Sun Quan originally intended to remain neutral and observe the conflict between Liu Bei and Cao Cao while waiting for an opportunity to strike. Besides, he also lacked confidence that his military was capable of defeating Cao Cao's formidable army. After persuasion from Lu Su, Zhou Yu and others, Sun Quan eventually hardened his decision to go to war with Cao Cao. This led to the Battle of Red Cliffs, in which the allied armies of Sun Quan and Liu Bei triumphed over Cao Cao's much larger force.

Role in the Sun-Liu alliance

After the Battle of Red Cliffs, Sun Quan defeated Cao Cao again at the Battle of Jiangling while Liu Bei advanced to conquer four commanderies in southern Jing Province from their respective warlords. Not long later, Liu Bei married Sun Quan's younger sister Lady Sun to strengthen diplomatic ties between the two warlords. Liu Bei requested to use Nan commandery (under Sun Quan's control) in central Jing Province. Lu Su convinced Sun Quan to agree to the request because Liu Bei would help to divert Cao Cao's attention away from Sun Quan to himself.

When Zhou Yu died of illness in 210, Lu Su succeeded him as commander of Sun Quan's military forces and moved his headquarters to Lukou, yielding to Liu Bei all commanderies in Jing Province (except Jiangxia). In diplomatic terms, Sun Quan's side felt that they were "loaning" Jing Province to Liu Bei as a temporary base that should be returned to them after Liu had found another stronghold.

In 215, Liu Bei took over Yi Province (covering the Sichuan Basin) from the warlord Liu Zhang and refused to "return" Jing Province (defended by Liu Bei's general Guan Yu) to Sun Quan. Sun Quan was angered and he ordered his general Lü Meng to invade three commanderies in Jing Province - Changsha, Lingling and Guiyang - while sending Lu Su to fortify his position at Baqiu (present-day Yueyang, Hunan) to block any reinforcements from Guan Yu. After Lü Meng had conquered the three commanderies, Guan Yu indeed advanced south to retake the territories and met with opposition from Lu Su. Lu Su considered the gravity of the situation and decided that it would be best for both Sun Quan and Liu Bei to maintain friendly relations, so he invited Guan Yu to have negotations. During the talks, soldiers from both sides were stationed at least a hundred steps away from the meeting area, and those present at the meeting each carried only a sword.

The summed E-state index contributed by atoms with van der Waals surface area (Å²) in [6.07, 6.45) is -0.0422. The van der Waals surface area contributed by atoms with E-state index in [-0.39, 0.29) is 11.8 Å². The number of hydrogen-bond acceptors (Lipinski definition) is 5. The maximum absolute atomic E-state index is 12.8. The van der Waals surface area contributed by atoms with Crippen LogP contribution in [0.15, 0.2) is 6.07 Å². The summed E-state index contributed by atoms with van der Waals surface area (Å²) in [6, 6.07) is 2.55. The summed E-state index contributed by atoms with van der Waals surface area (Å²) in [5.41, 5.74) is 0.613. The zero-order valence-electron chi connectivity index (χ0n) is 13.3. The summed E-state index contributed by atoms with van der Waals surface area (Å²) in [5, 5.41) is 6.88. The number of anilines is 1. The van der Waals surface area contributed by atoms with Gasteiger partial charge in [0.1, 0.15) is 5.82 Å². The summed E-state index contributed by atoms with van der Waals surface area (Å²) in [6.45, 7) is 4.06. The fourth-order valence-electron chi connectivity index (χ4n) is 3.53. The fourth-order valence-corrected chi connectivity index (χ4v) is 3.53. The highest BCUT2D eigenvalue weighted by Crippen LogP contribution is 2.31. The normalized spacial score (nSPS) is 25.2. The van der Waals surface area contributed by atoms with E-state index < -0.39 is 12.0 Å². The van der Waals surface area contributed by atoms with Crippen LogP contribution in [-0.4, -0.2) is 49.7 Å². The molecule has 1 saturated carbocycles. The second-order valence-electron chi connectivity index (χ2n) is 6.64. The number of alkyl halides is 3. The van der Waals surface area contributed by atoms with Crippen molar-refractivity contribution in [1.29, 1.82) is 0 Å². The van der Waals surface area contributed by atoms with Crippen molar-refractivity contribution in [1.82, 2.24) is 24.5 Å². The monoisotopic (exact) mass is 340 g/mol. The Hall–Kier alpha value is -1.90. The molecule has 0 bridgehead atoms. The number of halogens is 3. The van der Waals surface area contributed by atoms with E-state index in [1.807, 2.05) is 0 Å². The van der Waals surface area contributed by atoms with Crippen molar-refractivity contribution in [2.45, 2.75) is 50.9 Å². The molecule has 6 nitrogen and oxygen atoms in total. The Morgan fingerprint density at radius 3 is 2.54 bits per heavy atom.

Subsequently, Liu Bei received news that Cao Cao was planning to attack Hanzhong, which was seen as the northern gateway into Yi Province, so he quickly requested for a border treaty with Sun Quan. He asked Sun Quan to give him back Lingling and create a diversion for Cao Cao by attacking Cao's stronghold at Hefei; in return, Liu Bei ceded Changsha and Guiyang to Sun Quan, setting the new border along the Xiang River. Sun Quan agreed to the treaty terms.

Death

Lu Su died of illness at the age of 45 in 217.

Lu Su's tomb is located on Mount Gui in present-day Hanyang District, Wuhan, Hubei. The hill was originally named Mount Dabie and later renamed to Mount Lu to commemorate Lu Su. It was renamed to Mount Gui during the Ming Dynasty and this name has been used until now. Lu Su's tomb was originally located on the southern end of the hill and was moved in 1955 to a park in the middle of the hill due to construction works.

Source:jschina.com.cn Editor:吴心海